“I never saw it, I never knew about it, then suddenly I started to piece it all together and go, ‘OK, so, this is where he went to school, this is what happened’.

"I know this bit about his life, I also know that’s connected to his parents, so that means that he is treating me the way that he was treated.

“Which means, ‘How can I change that for my own kids’? And well, here I am, I have now moved my whole family to the US.

“That wasn’t the plan, do you know what I mean? But sometimes you have got to make decisions and put your family first and your mental health first.”

Harry claimed he “always felt different” from his relatives long before he quit royal duty with Meghan, 39, last year.

He said: “It’s the job, grin and bear and get on with it.” He explained: “Privilege does give you blinkers. Mine were never particularly on straight, I have always felt different.”

He went on: “I was in my early twenties and it was a case of, ‘I don’t want this job. I don’t want to be here. I don’t want to be doing this."

The claim will come as a surprise to the Royal Family, as royal sources insist Harry did not tell those closest to him that he wanted to leave — until he met Meghan.

Harry continued: “Look what it did to my mum. How am I ever going to settle down and have a wife and a family when I know that it’s going to happen again because I’ve seen behind the curtain?

"I’ve seen the business model, I know how this operation runs, how it works. I don’t want to be part of this. Then once I started doing therapy the bubble was burst. I plucked my head out of the sand. I said, ‘You are in this position of privilege.

"Stop complaining, stop thinking as though you want something different. Make this different, because you can’t get out. So how are you going to do this differently? How are you going to make your mum proud? How are you going to use this platform to really effect change’?”

Harry revealed it was former US actress Meghan who quickly identified his need for therapy shortly after they began dating in 2016.

He recalled: “It was a conversation that I had with my now-wife. And she saw it. She saw it straight away. She could tell that I was hurting and that some of the stuff that was out of my control was making me really angry.

"It would make my blood boil. It’s not a ­temper, it’s a fire. I have never screamed, not shouted. For me, the best way of letting out aggression is through boxing.

“For me, prior to meeting Meghan, it was very much a case of, certainly connected to the media, that anger and frustration that this is so unjust. Not just about me but all this stuff.”

The Prince also joked about his “wild” partying days, including when he was pictured naked in Las Vegas in 2012.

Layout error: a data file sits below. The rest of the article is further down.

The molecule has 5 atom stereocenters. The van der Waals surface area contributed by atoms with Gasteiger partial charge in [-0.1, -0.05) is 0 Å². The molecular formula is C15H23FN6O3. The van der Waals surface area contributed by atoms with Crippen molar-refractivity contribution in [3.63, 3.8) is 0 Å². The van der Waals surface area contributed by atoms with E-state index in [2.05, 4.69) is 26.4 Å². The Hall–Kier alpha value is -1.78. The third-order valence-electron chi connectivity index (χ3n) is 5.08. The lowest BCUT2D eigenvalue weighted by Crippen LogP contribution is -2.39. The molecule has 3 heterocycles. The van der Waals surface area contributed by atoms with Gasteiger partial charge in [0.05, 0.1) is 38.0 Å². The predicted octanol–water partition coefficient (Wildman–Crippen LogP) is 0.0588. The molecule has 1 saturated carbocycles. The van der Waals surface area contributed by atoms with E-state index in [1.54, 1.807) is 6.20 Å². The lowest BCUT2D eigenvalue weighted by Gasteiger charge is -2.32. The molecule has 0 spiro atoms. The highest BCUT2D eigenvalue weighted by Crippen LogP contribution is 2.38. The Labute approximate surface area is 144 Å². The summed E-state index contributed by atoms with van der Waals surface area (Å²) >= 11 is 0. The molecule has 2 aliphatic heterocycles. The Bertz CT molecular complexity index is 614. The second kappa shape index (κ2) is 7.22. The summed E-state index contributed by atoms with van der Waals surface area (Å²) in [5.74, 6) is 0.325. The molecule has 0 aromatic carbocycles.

He said: “I certainly didn’t have the awareness when I was going wild. Why am I actually doing this? In the moment it’s like, ‘Why not’? I’m in my twenties that’s what you’re supposed to do, isn’t it?”

The Prince was speaking out to promote his mental health documentary The Me You Can’t See with Oprah Winfrey.

Dax used the F-word frequently throughout the 90-minute interview, which also featured co-host Monica Padman. He told Harry: “You’re in the tiniest in-group of all time. There’s the whole country and then there’s you guys.

“You’re standing in one direction and they’re standing in another direction looking at you. I was likening it to The Truman Show. Have you seen that movie?”

Yep, yep. It’s a mix between The Truman Show and living in a zoo.

Harry replied: “Yep, yep. It’s a mix between The Truman Show and living in a zoo.”

He asked Dax what it was like to take a “s**load” of drugs as the presenter opened up about his past narcotic use. The 46-year-old US actor first started using them in high school.

He described his younger years as “having your head in the sand and fingers in your ears going ‘lalalalala’ — with the drugs giving him extra energy.

Dax added: “It’s driving me, it’s fuel. That’s when the burn-out happens. It’s like, ‘This isn’t ­normal’ but it feels great because I can get s done, I can work harder. Eventually it suddenly hits you and that’s not sustainable.”

In a discussion about privacy laws, the Prince repeated Dax’s example. He said: “Like you say, if you want to s*** on the kitchen table because there is no law against it, come on guys.”

The latest admissions come two months after Harry attacked Charles in the Oprah interview.

He claimed his father was “trapped” in the Royal Family and alleged he had been “literally cut off financially”.

The Queen has ordered Charles and Harry’s brother William to investigate the Sussexes’ claims, which include a family member being racist.

Clarence House was approached for comment.